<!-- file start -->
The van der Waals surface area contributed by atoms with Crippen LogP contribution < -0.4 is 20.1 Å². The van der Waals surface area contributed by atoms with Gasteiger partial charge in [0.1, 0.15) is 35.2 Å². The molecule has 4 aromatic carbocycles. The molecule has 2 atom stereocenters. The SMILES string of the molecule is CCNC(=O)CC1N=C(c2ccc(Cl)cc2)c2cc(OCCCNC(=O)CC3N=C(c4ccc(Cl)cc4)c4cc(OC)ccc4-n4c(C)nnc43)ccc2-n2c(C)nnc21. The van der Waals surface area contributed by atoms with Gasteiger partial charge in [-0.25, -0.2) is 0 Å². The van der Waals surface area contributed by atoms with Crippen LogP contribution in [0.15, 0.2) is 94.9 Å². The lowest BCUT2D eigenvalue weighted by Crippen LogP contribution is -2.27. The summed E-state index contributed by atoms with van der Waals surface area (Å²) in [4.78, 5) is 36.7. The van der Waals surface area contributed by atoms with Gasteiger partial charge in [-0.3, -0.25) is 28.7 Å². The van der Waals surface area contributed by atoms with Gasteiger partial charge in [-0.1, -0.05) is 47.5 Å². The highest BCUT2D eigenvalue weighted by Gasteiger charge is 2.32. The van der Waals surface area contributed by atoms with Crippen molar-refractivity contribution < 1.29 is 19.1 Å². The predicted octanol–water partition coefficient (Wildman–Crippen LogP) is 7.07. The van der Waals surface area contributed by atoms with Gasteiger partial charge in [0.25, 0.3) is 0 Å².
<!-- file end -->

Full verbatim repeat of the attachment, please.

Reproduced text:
The van der Waals surface area contributed by atoms with Crippen LogP contribution < -0.4 is 20.1 Å². The van der Waals surface area contributed by atoms with Gasteiger partial charge in [0.1, 0.15) is 35.2 Å². The molecule has 4 aromatic carbocycles. The molecule has 2 atom stereocenters. The SMILES string of the molecule is CCNC(=O)CC1N=C(c2ccc(Cl)cc2)c2cc(OCCCNC(=O)CC3N=C(c4ccc(Cl)cc4)c4cc(OC)ccc4-n4c(C)nnc43)ccc2-n2c(C)nnc21. The van der Waals surface area contributed by atoms with Gasteiger partial charge in [-0.25, -0.2) is 0 Å². The van der Waals surface area contributed by atoms with Crippen LogP contribution in [0.15, 0.2) is 94.9 Å². The lowest BCUT2D eigenvalue weighted by Crippen LogP contribution is -2.27. The summed E-state index contributed by atoms with van der Waals surface area (Å²) in [4.78, 5) is 36.7. The van der Waals surface area contributed by atoms with Gasteiger partial charge in [-0.3, -0.25) is 28.7 Å². The van der Waals surface area contributed by atoms with Gasteiger partial charge in [-0.1, -0.05) is 47.5 Å². The highest BCUT2D eigenvalue weighted by Gasteiger charge is 2.32. The van der Waals surface area contributed by atoms with Crippen molar-refractivity contribution < 1.29 is 19.1 Å². The predicted octanol–water partition coefficient (Wildman–Crippen LogP) is 7.07. The van der Waals surface area contributed by atoms with Gasteiger partial charge in [0.25, 0.3) is 0 Å².